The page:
“He [bin Laden] has a collection of individuals knowledgeable in activating the [nuclear] bombs and he is looking for and recruiting former Soviet Special Forces in learning how to operate the bombs behind enemy lines” (Williams, 2005, p. 93). This statement was made in 1998 before a congressional committee by Yossef Bodansky, Chairman of the Congressional Task Force on Terrorism and Unconventional Warfare.
One individual who may be working with bin Laden and Al Qaeda is Dr. Abdul Qadeer Khan, a metallurgist trained in Germany. Williams (2005) reveals that Dr. Khan stole plans for enriching uranium to weapons-grade strength in gas centrifuges from Urenco, a top-secret atomic energy plant in the Netherlands (p. 106). Kahn may have used those plans at the A. Q. Kahn Research Laboratories, a nuclear testing facility he established in his native Pakistan near Islamabad. “For the next twenty-eight years, he worked to build ‘the Islamic bomb’ with the assistance of Chinese technicians and scientists” (Williams, 2005, p. 106).
On May 28, 1998 Pakistan joined the elite club of nuclear nations with the first in a series of tests of nuclear devices. At the conclusion of their successful testing on May 30, 1998 Pakistan’s Prime Minister Nowaz Sharif declared, “No matter we are recognized as a nuclear weapons power or not, we are a nuclear power” (Ahmed, 1999, p. 178).
This achievement by Pakistan was possible because of Khan’s thievery and technical work (Williams, 2005, p. 106). Williams (2005) tells us that the successful test of five nuclear devices beneath the scorched hills of the Baluchistan desert elevated Dr. Khan to the status of a Pakistani national hero (p. 106).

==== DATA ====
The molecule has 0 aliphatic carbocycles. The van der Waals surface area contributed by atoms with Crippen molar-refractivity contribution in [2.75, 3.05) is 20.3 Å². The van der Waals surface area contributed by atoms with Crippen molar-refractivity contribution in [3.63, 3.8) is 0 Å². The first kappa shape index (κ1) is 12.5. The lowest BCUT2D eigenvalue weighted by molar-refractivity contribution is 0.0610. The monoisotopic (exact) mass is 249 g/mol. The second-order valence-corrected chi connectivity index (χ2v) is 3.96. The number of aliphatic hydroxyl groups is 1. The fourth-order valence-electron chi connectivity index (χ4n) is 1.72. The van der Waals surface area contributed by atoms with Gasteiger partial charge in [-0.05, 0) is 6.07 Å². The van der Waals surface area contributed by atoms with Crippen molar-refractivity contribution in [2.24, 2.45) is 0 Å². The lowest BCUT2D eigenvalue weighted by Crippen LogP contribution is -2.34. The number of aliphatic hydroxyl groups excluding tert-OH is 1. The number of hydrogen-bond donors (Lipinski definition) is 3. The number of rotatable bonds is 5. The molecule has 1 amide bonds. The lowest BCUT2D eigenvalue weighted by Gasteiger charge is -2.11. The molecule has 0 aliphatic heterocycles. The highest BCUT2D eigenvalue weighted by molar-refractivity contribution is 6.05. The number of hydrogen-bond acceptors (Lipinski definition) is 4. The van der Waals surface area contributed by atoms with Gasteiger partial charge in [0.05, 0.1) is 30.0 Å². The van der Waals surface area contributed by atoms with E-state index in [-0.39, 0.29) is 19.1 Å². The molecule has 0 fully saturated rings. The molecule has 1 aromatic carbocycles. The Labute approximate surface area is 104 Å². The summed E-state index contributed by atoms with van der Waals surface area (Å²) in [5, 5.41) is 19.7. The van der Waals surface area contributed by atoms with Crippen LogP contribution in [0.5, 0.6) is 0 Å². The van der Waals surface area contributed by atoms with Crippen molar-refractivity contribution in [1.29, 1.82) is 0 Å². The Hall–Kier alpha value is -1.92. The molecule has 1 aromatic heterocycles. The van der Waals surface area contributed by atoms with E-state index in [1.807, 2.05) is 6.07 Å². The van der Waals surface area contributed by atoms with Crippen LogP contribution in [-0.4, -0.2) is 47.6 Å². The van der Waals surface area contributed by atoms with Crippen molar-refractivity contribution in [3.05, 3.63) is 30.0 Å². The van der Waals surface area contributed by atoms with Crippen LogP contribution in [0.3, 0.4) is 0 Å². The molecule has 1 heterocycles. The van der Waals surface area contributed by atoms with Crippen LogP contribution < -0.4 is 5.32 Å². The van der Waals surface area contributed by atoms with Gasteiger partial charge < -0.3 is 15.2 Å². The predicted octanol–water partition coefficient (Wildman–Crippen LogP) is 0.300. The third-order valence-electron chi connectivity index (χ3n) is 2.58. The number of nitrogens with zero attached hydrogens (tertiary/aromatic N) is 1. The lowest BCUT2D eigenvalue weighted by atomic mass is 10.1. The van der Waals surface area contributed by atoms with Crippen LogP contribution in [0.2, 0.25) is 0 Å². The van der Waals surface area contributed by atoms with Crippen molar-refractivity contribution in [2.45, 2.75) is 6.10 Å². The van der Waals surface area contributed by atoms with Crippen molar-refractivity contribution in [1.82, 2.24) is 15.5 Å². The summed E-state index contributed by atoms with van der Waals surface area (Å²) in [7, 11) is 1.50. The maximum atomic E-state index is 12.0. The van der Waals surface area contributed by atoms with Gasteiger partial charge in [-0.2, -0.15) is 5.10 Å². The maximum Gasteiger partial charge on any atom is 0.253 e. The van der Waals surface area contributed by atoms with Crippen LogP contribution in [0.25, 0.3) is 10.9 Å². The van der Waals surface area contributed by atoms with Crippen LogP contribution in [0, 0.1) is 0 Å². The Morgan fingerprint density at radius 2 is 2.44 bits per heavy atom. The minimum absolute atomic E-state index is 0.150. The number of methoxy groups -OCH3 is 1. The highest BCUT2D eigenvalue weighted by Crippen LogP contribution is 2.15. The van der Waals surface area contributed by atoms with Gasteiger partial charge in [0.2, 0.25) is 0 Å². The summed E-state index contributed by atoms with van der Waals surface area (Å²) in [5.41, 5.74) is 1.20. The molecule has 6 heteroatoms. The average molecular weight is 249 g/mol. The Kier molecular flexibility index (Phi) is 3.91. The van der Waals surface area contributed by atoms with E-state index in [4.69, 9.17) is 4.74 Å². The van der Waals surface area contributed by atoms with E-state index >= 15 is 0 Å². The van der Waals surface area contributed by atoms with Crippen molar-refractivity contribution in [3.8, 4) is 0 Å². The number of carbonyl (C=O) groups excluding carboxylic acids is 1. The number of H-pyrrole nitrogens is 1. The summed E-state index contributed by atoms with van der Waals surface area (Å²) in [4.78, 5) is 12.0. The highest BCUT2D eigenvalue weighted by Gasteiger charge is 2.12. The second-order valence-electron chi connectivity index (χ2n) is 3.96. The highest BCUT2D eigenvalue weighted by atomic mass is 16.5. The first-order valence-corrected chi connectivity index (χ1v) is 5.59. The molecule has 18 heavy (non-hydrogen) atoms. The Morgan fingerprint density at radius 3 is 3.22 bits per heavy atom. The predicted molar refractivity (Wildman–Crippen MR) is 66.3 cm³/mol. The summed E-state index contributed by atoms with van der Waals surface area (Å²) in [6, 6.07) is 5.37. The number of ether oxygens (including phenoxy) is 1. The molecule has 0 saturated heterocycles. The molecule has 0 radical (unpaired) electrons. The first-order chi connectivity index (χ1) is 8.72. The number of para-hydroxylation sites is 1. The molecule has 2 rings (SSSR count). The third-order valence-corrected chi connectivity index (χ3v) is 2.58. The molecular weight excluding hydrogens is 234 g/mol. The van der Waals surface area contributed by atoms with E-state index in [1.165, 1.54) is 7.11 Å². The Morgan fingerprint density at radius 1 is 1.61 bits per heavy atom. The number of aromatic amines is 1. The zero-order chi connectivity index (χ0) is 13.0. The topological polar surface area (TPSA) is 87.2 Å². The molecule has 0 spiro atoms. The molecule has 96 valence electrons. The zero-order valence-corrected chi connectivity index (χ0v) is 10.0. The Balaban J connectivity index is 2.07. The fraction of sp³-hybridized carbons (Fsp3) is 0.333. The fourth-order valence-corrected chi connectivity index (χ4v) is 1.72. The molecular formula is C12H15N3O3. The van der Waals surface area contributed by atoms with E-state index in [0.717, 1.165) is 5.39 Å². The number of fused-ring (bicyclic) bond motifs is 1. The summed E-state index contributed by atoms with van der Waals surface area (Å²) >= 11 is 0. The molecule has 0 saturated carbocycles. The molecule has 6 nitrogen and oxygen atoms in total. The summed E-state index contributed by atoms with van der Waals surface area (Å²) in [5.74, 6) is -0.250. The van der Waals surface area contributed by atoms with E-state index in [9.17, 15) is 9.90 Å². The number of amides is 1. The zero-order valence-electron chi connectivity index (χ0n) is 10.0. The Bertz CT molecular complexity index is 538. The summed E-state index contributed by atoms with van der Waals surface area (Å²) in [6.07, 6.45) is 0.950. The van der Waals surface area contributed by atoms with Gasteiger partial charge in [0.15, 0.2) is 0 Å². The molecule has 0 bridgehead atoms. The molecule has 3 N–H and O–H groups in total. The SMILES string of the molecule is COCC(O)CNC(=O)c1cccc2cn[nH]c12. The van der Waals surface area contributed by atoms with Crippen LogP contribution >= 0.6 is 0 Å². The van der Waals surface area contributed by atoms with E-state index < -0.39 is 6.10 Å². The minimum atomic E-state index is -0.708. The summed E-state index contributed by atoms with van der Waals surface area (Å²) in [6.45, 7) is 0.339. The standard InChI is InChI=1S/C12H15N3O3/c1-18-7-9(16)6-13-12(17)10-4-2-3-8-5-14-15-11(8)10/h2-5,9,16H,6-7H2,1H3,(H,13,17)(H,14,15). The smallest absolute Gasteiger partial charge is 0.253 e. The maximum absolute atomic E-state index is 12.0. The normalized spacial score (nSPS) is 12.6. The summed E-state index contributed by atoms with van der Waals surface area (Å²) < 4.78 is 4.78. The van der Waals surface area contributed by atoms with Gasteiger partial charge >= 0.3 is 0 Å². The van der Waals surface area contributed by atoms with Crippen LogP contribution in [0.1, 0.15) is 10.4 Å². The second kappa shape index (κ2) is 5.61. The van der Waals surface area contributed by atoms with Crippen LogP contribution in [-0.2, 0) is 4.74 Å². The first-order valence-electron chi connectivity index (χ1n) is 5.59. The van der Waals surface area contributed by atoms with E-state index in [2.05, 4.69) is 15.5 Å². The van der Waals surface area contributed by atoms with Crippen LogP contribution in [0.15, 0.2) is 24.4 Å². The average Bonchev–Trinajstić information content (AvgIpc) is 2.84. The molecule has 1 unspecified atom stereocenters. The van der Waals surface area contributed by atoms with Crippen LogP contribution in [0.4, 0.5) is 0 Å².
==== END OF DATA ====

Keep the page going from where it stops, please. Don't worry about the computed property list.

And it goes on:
In the United States and Western Europe, Dr. Khan was not viewed as a famous scientist from Pakistan. Rather, he was “viewed as a rogue scientist, a nuclear madman, and an individual far more dangerous than Osama bin Laden or Ayman al-Zawahiri” (Williams, 2005, p. 107). In addition to sharing his stolen centrifuge plans with Pakistan, he also struck a sinister deal with North Korea which led to the plans finding their way to Pyongyang. In exchange for the plans Khan received at least twelve ballistic nuclear-capable missiles which he modified to produce Ghaudi missiles for Pakistan (Williams, 2005, p. 107).
Dr. Khan sold the same nuclear blueprints a third time to Iran in 2001. He also offered the plans to Saddam Hussein and Libyan president Muammar Gadhafi (Williams, 2005, p. 107). Williams (2005) reported that Khan also sold his centrifuge technology to Saudi Arabia, Sudan, Nigeria, and Brazil (p. 108). In addition, Khan traded his centrifuge technology for China’s advanced implosion-style nuclear bomb designs (p. 108). He also sold nuclear technology to Egypt, Malaysia, Indonesia, Algeria, Kuwait, Myanmar, Abu Dhabi, and possibly other countries and organizations. There is no known list of all his customers (Williams, 2005, p. 115).
A proponent of radical Islam and outspoken critic of the United States, Dr. Khan professed his opinion that “all Western countries are not only the enemies of Pakistan, but, in fact of Islam” (Williams, 2005, p. 109). Dr. Khan’s link to Osama bin Laden was revealed on March 2, 2003 when Khalid Shaikh Mohammed, Al Qaeda’s military operations chief, was arrested in Karachi. During the investigation surrounding Mohammed’s arrest, U.S. intelligence officials discovered digital evidence on his laptop about meetings between Dr. Khan and Osama bin Laden in a Kabul safe house (Williams, 2005, p. 113).